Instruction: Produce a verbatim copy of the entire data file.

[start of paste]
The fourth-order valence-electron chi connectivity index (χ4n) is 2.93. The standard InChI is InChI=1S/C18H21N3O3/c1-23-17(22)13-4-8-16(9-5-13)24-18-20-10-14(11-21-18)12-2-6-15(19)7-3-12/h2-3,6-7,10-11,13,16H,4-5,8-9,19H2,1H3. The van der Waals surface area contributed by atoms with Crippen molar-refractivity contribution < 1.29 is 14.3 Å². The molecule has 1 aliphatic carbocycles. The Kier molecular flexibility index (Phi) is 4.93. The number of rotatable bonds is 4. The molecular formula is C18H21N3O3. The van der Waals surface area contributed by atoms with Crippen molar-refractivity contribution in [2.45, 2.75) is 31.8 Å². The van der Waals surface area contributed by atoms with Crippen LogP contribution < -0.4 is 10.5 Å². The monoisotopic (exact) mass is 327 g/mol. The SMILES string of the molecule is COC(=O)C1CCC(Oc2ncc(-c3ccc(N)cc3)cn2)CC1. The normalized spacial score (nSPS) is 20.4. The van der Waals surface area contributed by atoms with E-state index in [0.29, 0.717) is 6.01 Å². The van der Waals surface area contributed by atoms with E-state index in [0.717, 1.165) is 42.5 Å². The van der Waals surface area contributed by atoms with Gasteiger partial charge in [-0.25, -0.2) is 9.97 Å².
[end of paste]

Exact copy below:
The fourth-order valence-electron chi connectivity index (χ4n) is 2.93. The standard InChI is InChI=1S/C18H21N3O3/c1-23-17(22)13-4-8-16(9-5-13)24-18-20-10-14(11-21-18)12-2-6-15(19)7-3-12/h2-3,6-7,10-11,13,16H,4-5,8-9,19H2,1H3. The van der Waals surface area contributed by atoms with Crippen molar-refractivity contribution < 1.29 is 14.3 Å². The molecule has 1 aliphatic carbocycles. The Kier molecular flexibility index (Phi) is 4.93. The number of rotatable bonds is 4. The molecular formula is C18H21N3O3. The van der Waals surface area contributed by atoms with Crippen molar-refractivity contribution in [2.45, 2.75) is 31.8 Å². The van der Waals surface area contributed by atoms with Crippen LogP contribution < -0.4 is 10.5 Å². The monoisotopic (exact) mass is 327 g/mol. The SMILES string of the molecule is COC(=O)C1CCC(Oc2ncc(-c3ccc(N)cc3)cn2)CC1. The normalized spacial score (nSPS) is 20.4. The van der Waals surface area contributed by atoms with E-state index in [0.29, 0.717) is 6.01 Å². The van der Waals surface area contributed by atoms with E-state index in [0.717, 1.165) is 42.5 Å². The van der Waals surface area contributed by atoms with Gasteiger partial charge in [-0.25, -0.2) is 9.97 Å².